As runners — as humans — we yearn for instant progress.
… We see a problem, and we immediately want to fix it.
… We decide we want to play an instrument, and we expect to pick it up overnight.
… We want to run farther or faster, and look for measurable results after just one or two workouts.
But, as much as we don’t want to admit it, you and I both know that’s not how life works.
Saturday evening, just before bed, my daughter took her first steps (woot!). It was a big deal. We clapped and celebrated the giant, obvious progress…
But the process to get to this point started months ago.
First, she had to learn how to stand up, then it was stumbling her way down the hallway while holding both of my hands. After a while, she had the courage to drop a hand and hold on to our pants.
Then just a single hand, and eventually…
Eventually she took four steps on her own before collapsing into her mother’s arms.
** Cue the fireworks. **
The journey was long — a few months is a pretty big percentage of an 11-month-old’s life — and the progress very slow. Even Saturday’s big win of taking her first solo steps was nothing more than her walking a few feet before needing assistance.
She’s not running marathons… or even walking down the hall.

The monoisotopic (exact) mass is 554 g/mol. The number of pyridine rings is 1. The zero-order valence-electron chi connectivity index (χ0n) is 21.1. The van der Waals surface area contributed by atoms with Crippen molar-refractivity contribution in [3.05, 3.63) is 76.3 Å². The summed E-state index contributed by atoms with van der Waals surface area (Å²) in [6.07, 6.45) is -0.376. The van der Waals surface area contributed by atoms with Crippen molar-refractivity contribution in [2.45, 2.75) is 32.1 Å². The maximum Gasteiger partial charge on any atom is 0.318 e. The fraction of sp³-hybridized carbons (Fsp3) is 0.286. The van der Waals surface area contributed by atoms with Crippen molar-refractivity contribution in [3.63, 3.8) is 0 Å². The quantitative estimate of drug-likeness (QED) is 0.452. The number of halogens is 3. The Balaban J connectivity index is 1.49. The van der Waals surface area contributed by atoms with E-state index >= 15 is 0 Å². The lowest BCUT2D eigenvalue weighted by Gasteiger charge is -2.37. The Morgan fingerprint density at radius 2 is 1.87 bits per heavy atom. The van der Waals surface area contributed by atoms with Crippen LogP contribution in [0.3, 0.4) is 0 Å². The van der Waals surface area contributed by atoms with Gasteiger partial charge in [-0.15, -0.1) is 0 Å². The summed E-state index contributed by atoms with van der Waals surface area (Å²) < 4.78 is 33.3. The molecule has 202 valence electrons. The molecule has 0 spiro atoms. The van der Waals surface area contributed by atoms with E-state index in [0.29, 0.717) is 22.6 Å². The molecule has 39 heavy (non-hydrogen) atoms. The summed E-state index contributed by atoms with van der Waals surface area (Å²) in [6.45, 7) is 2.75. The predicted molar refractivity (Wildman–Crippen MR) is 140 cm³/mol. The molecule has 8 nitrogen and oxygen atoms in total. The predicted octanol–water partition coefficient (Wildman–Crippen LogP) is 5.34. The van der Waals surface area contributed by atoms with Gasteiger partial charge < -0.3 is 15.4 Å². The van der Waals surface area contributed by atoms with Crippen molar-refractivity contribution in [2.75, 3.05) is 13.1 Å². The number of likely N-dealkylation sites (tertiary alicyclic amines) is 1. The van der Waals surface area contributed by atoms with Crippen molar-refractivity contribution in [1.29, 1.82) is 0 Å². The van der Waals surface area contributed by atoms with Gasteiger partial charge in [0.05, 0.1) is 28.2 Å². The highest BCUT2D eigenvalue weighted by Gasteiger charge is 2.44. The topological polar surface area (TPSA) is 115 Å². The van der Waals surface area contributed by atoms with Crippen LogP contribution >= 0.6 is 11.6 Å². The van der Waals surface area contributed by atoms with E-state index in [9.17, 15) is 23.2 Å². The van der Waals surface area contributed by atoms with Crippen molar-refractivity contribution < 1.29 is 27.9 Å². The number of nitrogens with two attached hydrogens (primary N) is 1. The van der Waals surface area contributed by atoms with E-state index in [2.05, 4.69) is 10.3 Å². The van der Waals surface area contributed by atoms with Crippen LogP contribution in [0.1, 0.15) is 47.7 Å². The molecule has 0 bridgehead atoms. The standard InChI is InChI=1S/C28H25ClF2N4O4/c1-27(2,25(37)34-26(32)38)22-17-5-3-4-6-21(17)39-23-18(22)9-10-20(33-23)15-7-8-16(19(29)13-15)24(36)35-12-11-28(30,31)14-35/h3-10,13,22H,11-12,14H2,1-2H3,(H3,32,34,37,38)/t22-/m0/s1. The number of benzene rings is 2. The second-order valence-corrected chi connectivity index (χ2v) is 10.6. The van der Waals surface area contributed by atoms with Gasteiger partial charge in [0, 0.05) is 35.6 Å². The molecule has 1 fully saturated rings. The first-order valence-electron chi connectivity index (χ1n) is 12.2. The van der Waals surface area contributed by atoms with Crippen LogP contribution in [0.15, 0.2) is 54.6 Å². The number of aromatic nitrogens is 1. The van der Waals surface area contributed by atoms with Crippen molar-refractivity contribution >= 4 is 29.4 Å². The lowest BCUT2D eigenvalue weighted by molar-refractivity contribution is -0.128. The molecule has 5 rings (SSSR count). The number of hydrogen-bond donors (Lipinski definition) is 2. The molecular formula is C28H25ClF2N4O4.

And you know what? When we tried to get her to walk again yesterday, she wanted nothing to do with it. Nothing. Nope. She’d sit down and asked to be picked up.
But those tiny, uncoordinated baby steps on Saturday were a massively important part of the process.
As you train for whatever running goal has you motivated at the moment, be patient. Embrace the baby steps not as something holding you back, but as the path forward.
The 2.018 Challenge announced last week was designed with this small step approach in mind. 2.018 miles per day isn’t going to get you very far, but the baby step of maintaining consistency will.
A single speed workout — no matter how hard you push — isn’t going to instantly make you faster, but after focusing on your speed for weeks, you will see results.
Will next week’s long run have a drastic impact on your next race? I’m going to say no. But it’s an important baby step in your training.
Next time you’re discouraged by a lack of obvious progress, or the time it’s taking to see the results you desire, think not about exactly where you want to be, but about the bigger picture instead.
Look at how far you’ve come, and the tiny — sometimes uncoordinated and mostly unimpressive — bits of progress you’re making with each run.
Baby steps inching you closer to your goal.